True money stories from smart people: Crypto currencies - More ups and downs than the Wild West

Published by Jasmine Birtles on 12 September 2017.
Last updated on 12 September 2017

Just when you think you’ve got your head around the new-fangled payment systems, including the fact that some Anglican churches are now taking contactless collections – a mind-boggling new digital form of currency hits the general consciousness.

Crypto currencies – specifically bitcoin and its competitor ethereum – seemed for so long to be ideas you could push to the edges of consciousness as something that couldn’t happen in our lifetime, like flying cars or Melania Trump wanting to be anywhere near her husband.

But now you can buy burgers with bitcoin – at least, you can in London’s Shoreditch district, which likes to think of itself as the cutting edge of cool (hey, I like to think of myself as a supermodel too, but that doesn’t make it so).

You can get bitcoins at ATMs in London, New York, and Japan, and they’re increasingly the currency of choice for businesses in China wanting out of government control. The value of both bitcoin and ethereum has also jumped at rates that make footballer Paul Pogba’s record-breaking transfer fee look stingy. In just the past 12 months, bitcoin has gone up by 410% and ethereum has increased by 4,000%. In the past two weeks, I’ve had hedge fund managers asking me: “What is this crypto currency thing and how can I get some of the action?”

Stories abound of fortunes made by accident through this new “virtual” money, such as Kristoffer Koch, who bought 5,000 Bitcoins in 2009 for $26.60 and forgot about them until 2013 when they were suddenly worth $886,000 and he could buy a posh flat in the centre of Oslo, Norway. Or poor James Howells, who threw out a hard-drive from a defunct Dell laptop and then, in 2015, realised that it held a digital wallet with 7,500 bitcoins worth £4 million (now well over four times that amount) – it’s no wonder investors are sniffing round any new crypto currency offering, not wanting to be left out of the potential pot of virtual gold at the end of a raggedy rainbow.

And the rainbow is raggedy, make no mistake. The new buzz-term in the investing world, “ICO” (Initial Coin Offering) is, as it sounds, the crypto currrency version of an IPO (Initial Public Offering), generally launched by 20-year-olds called Calum with a glint in their eye and no shaving equipment. The look is dress-down Friday and the business plans are similar: essentially consisting of a call to “gimme some money, it’s gonna be great”.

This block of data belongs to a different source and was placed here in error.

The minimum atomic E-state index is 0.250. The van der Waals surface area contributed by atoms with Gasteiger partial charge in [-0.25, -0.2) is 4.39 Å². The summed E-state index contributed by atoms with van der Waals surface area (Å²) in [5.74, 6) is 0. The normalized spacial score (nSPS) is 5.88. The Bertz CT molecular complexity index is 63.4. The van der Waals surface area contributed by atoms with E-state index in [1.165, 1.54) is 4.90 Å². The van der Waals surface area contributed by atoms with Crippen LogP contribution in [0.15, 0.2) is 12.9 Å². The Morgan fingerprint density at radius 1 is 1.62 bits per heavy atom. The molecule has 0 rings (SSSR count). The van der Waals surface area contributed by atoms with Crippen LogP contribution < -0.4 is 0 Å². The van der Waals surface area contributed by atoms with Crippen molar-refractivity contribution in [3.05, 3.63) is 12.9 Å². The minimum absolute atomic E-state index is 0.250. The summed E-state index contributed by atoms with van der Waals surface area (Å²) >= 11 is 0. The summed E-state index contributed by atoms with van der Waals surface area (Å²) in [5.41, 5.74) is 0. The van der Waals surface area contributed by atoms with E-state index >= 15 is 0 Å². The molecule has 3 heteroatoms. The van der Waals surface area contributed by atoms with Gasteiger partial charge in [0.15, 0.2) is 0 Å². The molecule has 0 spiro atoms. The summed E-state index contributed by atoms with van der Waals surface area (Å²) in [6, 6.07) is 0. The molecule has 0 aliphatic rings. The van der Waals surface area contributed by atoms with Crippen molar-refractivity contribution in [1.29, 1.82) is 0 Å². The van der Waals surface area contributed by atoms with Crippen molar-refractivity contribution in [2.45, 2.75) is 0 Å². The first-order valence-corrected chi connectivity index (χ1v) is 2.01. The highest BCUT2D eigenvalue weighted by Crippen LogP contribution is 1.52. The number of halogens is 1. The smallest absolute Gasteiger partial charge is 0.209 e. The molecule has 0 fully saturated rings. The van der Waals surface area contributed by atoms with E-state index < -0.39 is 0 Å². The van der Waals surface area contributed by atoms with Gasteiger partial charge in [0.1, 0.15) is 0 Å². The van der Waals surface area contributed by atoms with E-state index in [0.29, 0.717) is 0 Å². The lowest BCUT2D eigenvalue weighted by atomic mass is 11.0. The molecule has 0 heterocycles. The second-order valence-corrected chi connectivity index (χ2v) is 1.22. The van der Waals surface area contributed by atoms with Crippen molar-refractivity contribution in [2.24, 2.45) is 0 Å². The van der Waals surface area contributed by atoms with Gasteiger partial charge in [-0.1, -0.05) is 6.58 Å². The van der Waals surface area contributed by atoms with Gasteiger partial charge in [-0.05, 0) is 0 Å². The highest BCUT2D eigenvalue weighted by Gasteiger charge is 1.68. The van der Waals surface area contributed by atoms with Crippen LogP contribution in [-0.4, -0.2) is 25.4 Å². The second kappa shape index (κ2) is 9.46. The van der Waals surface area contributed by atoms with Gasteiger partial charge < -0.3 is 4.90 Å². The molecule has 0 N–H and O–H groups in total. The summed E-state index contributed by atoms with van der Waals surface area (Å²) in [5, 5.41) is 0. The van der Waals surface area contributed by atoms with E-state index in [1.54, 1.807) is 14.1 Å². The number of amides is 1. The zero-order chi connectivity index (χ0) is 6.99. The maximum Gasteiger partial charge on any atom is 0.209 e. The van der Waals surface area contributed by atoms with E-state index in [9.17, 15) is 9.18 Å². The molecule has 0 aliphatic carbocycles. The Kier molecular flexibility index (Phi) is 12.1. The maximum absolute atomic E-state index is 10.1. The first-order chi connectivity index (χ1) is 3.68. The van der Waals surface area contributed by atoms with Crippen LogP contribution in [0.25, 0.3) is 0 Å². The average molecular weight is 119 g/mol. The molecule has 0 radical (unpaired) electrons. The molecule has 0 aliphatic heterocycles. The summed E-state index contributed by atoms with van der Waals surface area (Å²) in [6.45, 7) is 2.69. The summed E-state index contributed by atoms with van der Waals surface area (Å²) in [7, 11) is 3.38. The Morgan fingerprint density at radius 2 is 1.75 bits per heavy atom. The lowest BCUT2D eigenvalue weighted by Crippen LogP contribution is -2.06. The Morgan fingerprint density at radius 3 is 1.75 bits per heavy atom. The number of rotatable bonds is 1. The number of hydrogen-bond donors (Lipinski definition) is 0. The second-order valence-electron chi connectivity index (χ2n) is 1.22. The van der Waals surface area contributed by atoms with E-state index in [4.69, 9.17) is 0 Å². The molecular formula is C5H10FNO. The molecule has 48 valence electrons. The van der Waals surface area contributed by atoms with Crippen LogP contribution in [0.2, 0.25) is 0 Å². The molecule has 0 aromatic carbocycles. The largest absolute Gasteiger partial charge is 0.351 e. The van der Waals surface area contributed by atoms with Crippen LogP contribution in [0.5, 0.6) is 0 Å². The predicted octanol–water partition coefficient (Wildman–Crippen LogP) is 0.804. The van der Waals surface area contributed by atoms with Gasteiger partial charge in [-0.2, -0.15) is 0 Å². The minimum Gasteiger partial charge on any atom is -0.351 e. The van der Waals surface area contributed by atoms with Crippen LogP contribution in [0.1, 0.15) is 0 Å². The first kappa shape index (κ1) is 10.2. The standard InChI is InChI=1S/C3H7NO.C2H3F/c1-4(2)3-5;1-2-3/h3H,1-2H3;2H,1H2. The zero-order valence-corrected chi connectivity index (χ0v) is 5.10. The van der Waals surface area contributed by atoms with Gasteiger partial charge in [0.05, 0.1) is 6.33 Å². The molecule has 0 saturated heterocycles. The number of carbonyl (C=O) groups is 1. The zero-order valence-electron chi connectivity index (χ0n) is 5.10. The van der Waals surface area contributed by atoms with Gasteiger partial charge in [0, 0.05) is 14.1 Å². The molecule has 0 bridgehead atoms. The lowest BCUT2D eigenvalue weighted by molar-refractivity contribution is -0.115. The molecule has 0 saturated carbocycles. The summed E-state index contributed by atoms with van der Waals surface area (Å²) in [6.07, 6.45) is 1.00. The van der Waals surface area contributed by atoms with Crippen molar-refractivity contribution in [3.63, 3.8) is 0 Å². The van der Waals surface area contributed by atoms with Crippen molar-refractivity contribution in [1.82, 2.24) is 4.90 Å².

Many ICOs read like someone going to their bank manager for a loan, taking 20 minutes to tell him that he’ll give them money and then spending two seconds on how their business will actually make a profit.

But the risk? Phew! It’s like attempting the North Pole in a bikini. Crypto currency consultant Gary Nuttall explains: “With an ICO, you are buying the equivalent of Airmiles, or Sainsbury’s vouchers – basically Monopoly money. Unlike an IPO, it’s unregulated and you don’t own any assets at all.” That means that if the business falls apart, you’re left with nothing. Yay. What’s not to like?

So why would you even think of putting your hard-earned cash into one of these ‘businesses’? Well, it’s the promise of those vertiginous leaps that bitcoin, ethereum and a handful of other crypto start-ups have made recently. It’s the Wild West again – like the internet was when the dotcom boom broke into our consciousness in the 1990s – but this is more than that. It’s the Wild West on acid. The ICO world has more extreme ups and downs than a Kardashian relationship, and a similar likelihood of being shafted at any moment.

If you have the stomach (and money you don’t mind losing), there are potentially staggering wins to be had. As The Guardian journalist Alex Hern said in his column recently: “If I’d invested £100 in bitcoin every time I told someone else it was silly to buy them, I’d be out in the sun today instead of writing this column.”

And let’s face it, crypto currencies really do seem to be the future. They’re transparent – everyone can see how many “coins” are in circulation and who has them – and they’re outside of government control. They’re part of the new upside-down world order where corporations and technology have already overtaken sovereign nations and driverless cars are on the roads if not, yet, flying ones. It’s when the Church of England asks you to “give us this day, our daily bitcoin” that you’ll know for sure that it has really arrived.

Jasmine Birtles is a financial journalist and founder of MoneyMagpie.com. Read her other columns for Moneywise.

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